Bug Tracker

Opened 6 years ago

Closed 6 years ago

Last modified 6 years ago

#14201 closed bug (duplicate)

jQuery.Callbacks left in inconsistent state after exception

Reported by: seb Owned by:
Priority: undecided Milestone: None
Component: unfiled Version: 1.10.1
Keywords: Cc:
Blocked by: Blocking:

Description

This problem still exists in 1.10.1 and in the current git.

Please don't close it as a duplicate!

See http://jsfiddle.net/GaL2D/ for a demonstration.

This line should probably be wrapped in a try/catch-block:

https://github.com/jquery/jquery/blob/master/src/callbacks.js#L68

Change History (4)

comment:1 Changed 6 years ago by dmethvin

Resolution: duplicate
Status: newclosed

Duplicate of #11193.
But the ticket that is the duplicate, #11193, explains why it is that way. If you expect your code to throw exceptions, try/catch inside it.

comment:2 Changed 6 years ago by anonymous

Yes, it's a good idea to catch the exceptions yourself.

But what about 3rd-party code that you can't control?

If such code uses $.Callbacks and throws an exception, the whole Callback-infrastructure will cease to stop working, which IMHO isn't a very good design-decision.

comment:3 in reply to:  2 Changed 6 years ago by jaubourg

Replying to anonymous:

Yes, it's a good idea to catch the exceptions yourself.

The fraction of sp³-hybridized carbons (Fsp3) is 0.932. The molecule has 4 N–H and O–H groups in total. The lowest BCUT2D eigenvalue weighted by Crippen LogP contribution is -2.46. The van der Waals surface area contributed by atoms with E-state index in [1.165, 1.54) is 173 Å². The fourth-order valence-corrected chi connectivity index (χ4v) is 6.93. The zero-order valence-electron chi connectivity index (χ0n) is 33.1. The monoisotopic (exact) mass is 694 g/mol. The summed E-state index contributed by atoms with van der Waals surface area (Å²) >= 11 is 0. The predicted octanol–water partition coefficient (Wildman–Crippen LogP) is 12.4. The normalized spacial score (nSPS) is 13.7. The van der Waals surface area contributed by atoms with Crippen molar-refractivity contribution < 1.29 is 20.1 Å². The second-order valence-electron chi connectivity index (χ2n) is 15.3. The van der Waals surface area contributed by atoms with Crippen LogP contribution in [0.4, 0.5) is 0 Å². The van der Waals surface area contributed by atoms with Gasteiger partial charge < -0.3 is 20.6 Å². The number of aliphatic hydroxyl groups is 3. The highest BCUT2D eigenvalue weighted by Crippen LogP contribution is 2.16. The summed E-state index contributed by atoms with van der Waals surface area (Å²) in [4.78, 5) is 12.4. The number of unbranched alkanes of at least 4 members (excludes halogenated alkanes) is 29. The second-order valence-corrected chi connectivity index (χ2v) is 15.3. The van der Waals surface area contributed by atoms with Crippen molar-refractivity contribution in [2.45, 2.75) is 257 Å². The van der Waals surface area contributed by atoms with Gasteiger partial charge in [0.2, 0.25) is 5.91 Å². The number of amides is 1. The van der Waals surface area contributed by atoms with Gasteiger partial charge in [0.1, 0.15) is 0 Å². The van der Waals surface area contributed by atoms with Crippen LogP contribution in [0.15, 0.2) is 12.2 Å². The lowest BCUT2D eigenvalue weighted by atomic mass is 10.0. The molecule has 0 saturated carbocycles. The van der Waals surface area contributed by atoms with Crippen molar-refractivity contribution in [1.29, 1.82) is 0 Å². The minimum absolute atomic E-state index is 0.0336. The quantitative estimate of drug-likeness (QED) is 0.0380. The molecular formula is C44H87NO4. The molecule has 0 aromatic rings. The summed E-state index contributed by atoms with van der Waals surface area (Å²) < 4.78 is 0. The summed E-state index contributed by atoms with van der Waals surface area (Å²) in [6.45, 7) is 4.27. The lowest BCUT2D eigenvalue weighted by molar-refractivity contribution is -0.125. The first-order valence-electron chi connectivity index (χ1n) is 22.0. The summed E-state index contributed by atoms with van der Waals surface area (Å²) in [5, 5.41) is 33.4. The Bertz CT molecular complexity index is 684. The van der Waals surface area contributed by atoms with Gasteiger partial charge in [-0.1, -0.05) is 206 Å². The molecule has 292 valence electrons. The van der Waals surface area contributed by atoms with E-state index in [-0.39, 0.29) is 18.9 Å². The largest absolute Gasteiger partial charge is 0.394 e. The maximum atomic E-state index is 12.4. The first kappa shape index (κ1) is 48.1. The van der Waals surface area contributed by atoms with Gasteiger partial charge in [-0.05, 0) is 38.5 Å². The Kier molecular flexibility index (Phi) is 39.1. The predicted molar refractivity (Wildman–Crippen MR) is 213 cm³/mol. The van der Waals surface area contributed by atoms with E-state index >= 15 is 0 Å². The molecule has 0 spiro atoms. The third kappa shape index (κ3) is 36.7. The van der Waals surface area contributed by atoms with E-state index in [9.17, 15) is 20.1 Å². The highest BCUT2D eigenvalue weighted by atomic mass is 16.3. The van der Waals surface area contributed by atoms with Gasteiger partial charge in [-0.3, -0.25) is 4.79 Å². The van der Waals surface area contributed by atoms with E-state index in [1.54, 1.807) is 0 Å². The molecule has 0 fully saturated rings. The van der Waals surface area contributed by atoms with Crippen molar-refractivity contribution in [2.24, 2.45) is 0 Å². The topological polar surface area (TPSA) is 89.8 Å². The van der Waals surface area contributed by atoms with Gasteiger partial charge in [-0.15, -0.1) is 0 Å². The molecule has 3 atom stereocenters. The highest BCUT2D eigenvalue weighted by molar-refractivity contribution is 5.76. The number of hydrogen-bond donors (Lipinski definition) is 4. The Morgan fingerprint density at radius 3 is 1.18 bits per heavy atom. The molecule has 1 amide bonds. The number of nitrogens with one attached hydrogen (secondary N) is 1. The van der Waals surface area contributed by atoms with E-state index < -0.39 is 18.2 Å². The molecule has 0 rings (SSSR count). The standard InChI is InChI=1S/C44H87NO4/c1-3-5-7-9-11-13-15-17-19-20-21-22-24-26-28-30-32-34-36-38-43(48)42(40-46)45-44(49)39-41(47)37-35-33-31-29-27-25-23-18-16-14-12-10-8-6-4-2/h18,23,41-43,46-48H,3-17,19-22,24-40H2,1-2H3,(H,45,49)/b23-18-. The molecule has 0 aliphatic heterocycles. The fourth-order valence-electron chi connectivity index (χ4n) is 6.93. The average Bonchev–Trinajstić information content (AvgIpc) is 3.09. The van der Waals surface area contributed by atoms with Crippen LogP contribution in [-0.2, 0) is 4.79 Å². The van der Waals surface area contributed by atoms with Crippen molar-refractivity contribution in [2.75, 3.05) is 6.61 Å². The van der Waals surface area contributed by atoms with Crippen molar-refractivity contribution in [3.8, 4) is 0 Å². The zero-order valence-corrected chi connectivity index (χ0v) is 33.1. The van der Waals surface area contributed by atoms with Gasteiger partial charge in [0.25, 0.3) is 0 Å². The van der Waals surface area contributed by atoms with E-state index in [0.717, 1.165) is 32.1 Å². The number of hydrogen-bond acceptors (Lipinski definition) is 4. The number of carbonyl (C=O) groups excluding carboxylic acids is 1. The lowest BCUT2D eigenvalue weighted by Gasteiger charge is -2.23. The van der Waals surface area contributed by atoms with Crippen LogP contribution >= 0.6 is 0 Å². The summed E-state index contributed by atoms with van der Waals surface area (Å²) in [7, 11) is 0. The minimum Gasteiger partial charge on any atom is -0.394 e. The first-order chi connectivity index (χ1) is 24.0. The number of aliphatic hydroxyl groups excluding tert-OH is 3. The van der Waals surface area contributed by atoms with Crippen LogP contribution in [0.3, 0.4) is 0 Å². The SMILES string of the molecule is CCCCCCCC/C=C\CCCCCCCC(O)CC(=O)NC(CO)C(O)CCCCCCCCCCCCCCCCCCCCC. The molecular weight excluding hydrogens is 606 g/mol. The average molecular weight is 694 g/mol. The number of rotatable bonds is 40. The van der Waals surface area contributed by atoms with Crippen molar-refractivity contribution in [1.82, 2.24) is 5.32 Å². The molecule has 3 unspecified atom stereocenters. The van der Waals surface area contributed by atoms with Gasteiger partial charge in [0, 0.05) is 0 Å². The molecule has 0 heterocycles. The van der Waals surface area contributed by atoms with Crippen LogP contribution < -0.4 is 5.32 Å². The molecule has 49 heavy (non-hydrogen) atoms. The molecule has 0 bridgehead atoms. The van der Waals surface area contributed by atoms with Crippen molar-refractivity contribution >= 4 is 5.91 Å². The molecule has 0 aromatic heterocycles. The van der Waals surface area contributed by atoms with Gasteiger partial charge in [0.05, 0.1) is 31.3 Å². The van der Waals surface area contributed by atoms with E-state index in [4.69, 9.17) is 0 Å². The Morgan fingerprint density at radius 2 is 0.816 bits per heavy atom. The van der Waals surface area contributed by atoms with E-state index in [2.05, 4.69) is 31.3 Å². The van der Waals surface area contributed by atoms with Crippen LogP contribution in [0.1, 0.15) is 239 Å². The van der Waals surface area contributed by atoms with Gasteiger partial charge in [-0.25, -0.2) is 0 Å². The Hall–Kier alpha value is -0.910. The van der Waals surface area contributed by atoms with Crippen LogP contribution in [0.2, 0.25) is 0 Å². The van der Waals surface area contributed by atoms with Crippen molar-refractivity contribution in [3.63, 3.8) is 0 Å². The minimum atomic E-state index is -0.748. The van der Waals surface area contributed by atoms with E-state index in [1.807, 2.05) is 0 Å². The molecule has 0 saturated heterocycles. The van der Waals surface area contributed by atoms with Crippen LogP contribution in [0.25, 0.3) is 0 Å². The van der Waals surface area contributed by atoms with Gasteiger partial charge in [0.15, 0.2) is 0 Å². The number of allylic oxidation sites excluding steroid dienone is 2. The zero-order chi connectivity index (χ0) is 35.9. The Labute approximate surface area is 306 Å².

But what about 3rd-party code that you can't control?

try {
  callThirdPartyCode();
} catch( e ) {
  // can control (or rather ignore, right?) at will
}

If such code uses $.Callbacks and throws an exception, the whole Callback-infrastructure will cease to stop working, which IMHO isn't a very good design-decision.

You have an unchecked exception that may be indicative of an instability in your application. Is it reasonable to just ignore it and keep going ? Or would you rather know about it ASAP and have the program stop doing whatever it was doing ? Of course, it depends.

For instance, what about a runtime exception that would only happen in production ? What about an exception in your own code (not third-party) ? What about a syntax error when debugging/maintaining code ? How long before you spot the problem if the Callbacks instance keeps working as if nothing happened ? Should those be just reported in the console and then ignored ?

More importantly, if ignoring exceptions all the time is proper design, then I suppose you use try/finally whenever you call a function synchronously (hint: nobody does, of course) ? If you don't, what happens to the rest of your program infrastructure when an exception is thrown (hint: exactly what happens here) ?

The original reason why we "break" the Callbacks internal state was because older IE7 (iirc) would choke on a try/finally without a catch and adding a catch/rethrow removed important debugging info (filename and line number). Believe it or not, I used to think try/finally what a good idea. In retrospect, that would have been a gigantic pain for all the reasons exposed above.

It's easy enough to try/finally around the problem when and only when needed.

comment:4 Changed 6 years ago by jaubourg

#14218 is a duplicate of this ticket.

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